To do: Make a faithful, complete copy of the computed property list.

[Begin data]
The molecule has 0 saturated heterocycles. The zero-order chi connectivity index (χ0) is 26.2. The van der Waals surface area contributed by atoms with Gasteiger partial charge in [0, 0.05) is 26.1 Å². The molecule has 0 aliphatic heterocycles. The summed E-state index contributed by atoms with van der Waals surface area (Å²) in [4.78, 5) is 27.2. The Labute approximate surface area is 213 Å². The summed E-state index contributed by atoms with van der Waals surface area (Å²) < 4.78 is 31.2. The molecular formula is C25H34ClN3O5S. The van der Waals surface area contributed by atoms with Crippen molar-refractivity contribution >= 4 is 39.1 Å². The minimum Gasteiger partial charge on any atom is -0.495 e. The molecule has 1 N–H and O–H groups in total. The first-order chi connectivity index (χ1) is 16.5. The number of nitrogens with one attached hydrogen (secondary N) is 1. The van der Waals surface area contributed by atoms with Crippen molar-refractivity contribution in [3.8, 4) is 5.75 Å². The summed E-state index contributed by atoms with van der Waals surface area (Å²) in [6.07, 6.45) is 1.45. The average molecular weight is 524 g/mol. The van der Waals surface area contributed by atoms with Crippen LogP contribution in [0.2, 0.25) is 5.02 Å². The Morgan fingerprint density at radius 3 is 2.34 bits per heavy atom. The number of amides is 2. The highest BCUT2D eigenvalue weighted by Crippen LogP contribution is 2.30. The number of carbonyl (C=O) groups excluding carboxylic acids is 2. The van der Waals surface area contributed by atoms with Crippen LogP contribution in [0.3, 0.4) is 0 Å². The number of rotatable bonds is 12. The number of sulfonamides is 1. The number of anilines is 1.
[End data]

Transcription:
The molecule has 0 saturated heterocycles. The zero-order chi connectivity index (χ0) is 26.2. The van der Waals surface area contributed by atoms with Gasteiger partial charge in [0, 0.05) is 26.1 Å². The molecule has 0 aliphatic heterocycles. The summed E-state index contributed by atoms with van der Waals surface area (Å²) in [4.78, 5) is 27.2. The Labute approximate surface area is 213 Å². The summed E-state index contributed by atoms with van der Waals surface area (Å²) < 4.78 is 31.2. The molecular formula is C25H34ClN3O5S. The van der Waals surface area contributed by atoms with Crippen molar-refractivity contribution >= 4 is 39.1 Å². The minimum Gasteiger partial charge on any atom is -0.495 e. The molecule has 1 N–H and O–H groups in total. The first-order chi connectivity index (χ1) is 16.5. The number of nitrogens with one attached hydrogen (secondary N) is 1. The van der Waals surface area contributed by atoms with Crippen molar-refractivity contribution in [3.8, 4) is 5.75 Å². The summed E-state index contributed by atoms with van der Waals surface area (Å²) in [6.07, 6.45) is 1.45. The average molecular weight is 524 g/mol. The van der Waals surface area contributed by atoms with Crippen LogP contribution in [0.2, 0.25) is 5.02 Å². The Morgan fingerprint density at radius 3 is 2.34 bits per heavy atom. The number of amides is 2. The highest BCUT2D eigenvalue weighted by Crippen LogP contribution is 2.30. The number of carbonyl (C=O) groups excluding carboxylic acids is 2. The van der Waals surface area contributed by atoms with Crippen LogP contribution in [0.3, 0.4) is 0 Å². The number of rotatable bonds is 12. The number of sulfonamides is 1. The number of anilines is 1.